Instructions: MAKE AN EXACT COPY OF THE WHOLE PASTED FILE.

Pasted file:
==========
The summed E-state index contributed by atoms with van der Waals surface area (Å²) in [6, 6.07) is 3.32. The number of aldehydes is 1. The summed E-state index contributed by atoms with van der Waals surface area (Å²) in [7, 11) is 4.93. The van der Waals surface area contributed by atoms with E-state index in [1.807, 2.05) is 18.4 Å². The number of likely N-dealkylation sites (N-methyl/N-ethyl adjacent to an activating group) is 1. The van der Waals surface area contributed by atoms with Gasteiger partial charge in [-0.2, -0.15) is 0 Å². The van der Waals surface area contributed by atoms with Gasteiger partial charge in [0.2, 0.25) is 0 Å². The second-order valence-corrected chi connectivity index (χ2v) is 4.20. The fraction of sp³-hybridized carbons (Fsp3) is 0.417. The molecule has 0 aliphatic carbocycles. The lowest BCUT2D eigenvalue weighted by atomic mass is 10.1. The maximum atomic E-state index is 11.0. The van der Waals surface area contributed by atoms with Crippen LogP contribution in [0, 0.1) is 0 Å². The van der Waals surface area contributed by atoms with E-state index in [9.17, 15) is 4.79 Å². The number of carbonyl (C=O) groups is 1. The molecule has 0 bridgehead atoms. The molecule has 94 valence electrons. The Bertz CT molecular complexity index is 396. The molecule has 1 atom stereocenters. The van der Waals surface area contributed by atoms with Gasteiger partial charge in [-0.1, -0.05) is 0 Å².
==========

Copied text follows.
The summed E-state index contributed by atoms with van der Waals surface area (Å²) in [6, 6.07) is 3.32. The number of aldehydes is 1. The summed E-state index contributed by atoms with van der Waals surface area (Å²) in [7, 11) is 4.93. The van der Waals surface area contributed by atoms with E-state index in [1.807, 2.05) is 18.4 Å². The number of likely N-dealkylation sites (N-methyl/N-ethyl adjacent to an activating group) is 1. The van der Waals surface area contributed by atoms with Gasteiger partial charge in [-0.2, -0.15) is 0 Å². The van der Waals surface area contributed by atoms with Gasteiger partial charge in [0.2, 0.25) is 0 Å². The second-order valence-corrected chi connectivity index (χ2v) is 4.20. The fraction of sp³-hybridized carbons (Fsp3) is 0.417. The molecule has 0 aliphatic carbocycles. The lowest BCUT2D eigenvalue weighted by atomic mass is 10.1. The maximum atomic E-state index is 11.0. The van der Waals surface area contributed by atoms with Crippen LogP contribution in [0, 0.1) is 0 Å². The van der Waals surface area contributed by atoms with E-state index in [9.17, 15) is 4.79 Å². The number of carbonyl (C=O) groups is 1. The molecule has 0 bridgehead atoms. The molecule has 94 valence electrons. The Bertz CT molecular complexity index is 396. The molecule has 1 atom stereocenters. The van der Waals surface area contributed by atoms with Gasteiger partial charge in [-0.1, -0.05) is 0 Å².